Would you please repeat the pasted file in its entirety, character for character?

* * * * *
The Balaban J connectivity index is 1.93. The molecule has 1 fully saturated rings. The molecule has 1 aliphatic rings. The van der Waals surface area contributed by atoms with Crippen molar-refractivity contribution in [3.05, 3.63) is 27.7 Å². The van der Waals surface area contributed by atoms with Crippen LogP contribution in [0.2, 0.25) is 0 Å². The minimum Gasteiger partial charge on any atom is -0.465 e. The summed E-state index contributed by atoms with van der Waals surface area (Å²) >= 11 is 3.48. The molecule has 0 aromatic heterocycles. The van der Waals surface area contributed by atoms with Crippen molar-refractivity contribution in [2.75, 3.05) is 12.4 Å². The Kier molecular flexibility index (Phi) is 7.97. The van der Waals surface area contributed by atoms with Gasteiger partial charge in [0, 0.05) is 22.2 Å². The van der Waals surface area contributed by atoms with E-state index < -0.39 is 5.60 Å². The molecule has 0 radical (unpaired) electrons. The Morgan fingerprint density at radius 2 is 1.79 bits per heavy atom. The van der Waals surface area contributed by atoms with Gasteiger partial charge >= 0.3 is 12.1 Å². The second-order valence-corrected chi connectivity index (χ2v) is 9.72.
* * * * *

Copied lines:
The Balaban J connectivity index is 1.93. The molecule has 1 fully saturated rings. The molecule has 1 aliphatic rings. The van der Waals surface area contributed by atoms with Crippen molar-refractivity contribution in [3.05, 3.63) is 27.7 Å². The van der Waals surface area contributed by atoms with Crippen LogP contribution in [0.2, 0.25) is 0 Å². The minimum Gasteiger partial charge on any atom is -0.465 e. The summed E-state index contributed by atoms with van der Waals surface area (Å²) >= 11 is 3.48. The molecule has 0 aromatic heterocycles. The van der Waals surface area contributed by atoms with Crippen molar-refractivity contribution in [2.75, 3.05) is 12.4 Å². The Kier molecular flexibility index (Phi) is 7.97. The van der Waals surface area contributed by atoms with Gasteiger partial charge in [0, 0.05) is 22.2 Å². The van der Waals surface area contributed by atoms with E-state index < -0.39 is 5.60 Å². The molecule has 0 radical (unpaired) electrons. The Morgan fingerprint density at radius 2 is 1.79 bits per heavy atom. The van der Waals surface area contributed by atoms with Gasteiger partial charge >= 0.3 is 12.1 Å². The second-order valence-corrected chi connectivity index (χ2v) is 9.72.